Both chambers of Congress have introduced resolutions that urge the Uganda Parliament to dump a proposed bill that that ups the penalties for being gay in a country where it is already illegal.

California Representative Howard L. Berman introduced his resolution on Wednesday. The resolution has attracted 38 co-sponsors, including openly gay representatives Barney Frank of Massachusetts, Tammy Baldwin of Wisconsin and Jared Polis of Colorado.

Last year, Uganda lawmaker David Bahati introduced the bill that includes a death penalty provision for people who repeatedly engage in gay sex and those who are HIV-positive. The bill also bans the “promotion of homosexuality,” which would effectively outlaw political organizations, broadcasters and publishers that advocate on behalf of gay rights.

The House measure expresses U.S. opposition to the bill and calls on the secretary of state and the president to “impress upon the Ugandan government the U.S. belief in the human dignity of all Ugandans regardless of sexual orientation.”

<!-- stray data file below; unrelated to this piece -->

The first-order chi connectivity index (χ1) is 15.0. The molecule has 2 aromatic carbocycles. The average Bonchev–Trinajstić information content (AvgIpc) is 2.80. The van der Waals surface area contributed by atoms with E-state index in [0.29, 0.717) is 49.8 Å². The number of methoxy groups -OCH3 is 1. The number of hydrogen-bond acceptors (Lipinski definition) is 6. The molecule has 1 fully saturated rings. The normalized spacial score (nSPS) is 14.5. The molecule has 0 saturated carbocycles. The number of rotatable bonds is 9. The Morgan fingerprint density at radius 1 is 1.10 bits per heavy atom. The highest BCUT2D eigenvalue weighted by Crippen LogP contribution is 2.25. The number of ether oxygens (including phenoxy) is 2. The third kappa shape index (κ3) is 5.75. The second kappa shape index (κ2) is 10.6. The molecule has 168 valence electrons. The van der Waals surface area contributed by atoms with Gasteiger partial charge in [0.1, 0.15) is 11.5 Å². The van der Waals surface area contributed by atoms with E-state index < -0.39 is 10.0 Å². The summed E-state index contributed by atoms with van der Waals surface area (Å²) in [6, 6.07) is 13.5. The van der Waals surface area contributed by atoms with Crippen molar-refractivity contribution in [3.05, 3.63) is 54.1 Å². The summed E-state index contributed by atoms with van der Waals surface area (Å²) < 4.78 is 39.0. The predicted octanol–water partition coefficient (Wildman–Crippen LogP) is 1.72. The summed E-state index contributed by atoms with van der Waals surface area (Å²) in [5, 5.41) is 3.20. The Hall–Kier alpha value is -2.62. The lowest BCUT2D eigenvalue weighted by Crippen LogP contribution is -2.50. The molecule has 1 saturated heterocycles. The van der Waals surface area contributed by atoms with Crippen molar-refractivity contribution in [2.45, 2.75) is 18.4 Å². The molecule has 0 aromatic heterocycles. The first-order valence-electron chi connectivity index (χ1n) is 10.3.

Both Secretary Clinton and President Obama criticized the proposal on Thursday at the National Prayer Breakfast.

“We may disagree about gay marriage, but surely we can agree that it is unconscionable to target gays and lesbians for who they are – whether it's here in the United States or as Hillary [Clinton] mentioned more extremely in odious laws that are being proposed most recently in Uganda,” Obama said.

Senators Russ Feingold (D-WI), Tom Coburn (R-OK), Ben Cardin (D-MD) and Susan Collins (R-ME) introduced a similar measure on Thursday.

In addition to urging the Uganda Parliament to reject the anti-gay bill, the resolution also “urges all countries around the world to reject and repeal similar laws that criminalize homosexuality, and encourages the United States Department of State to closely monitor human rights abuses that occur because of sexual orientation,” according to a statement released by Feingold's office.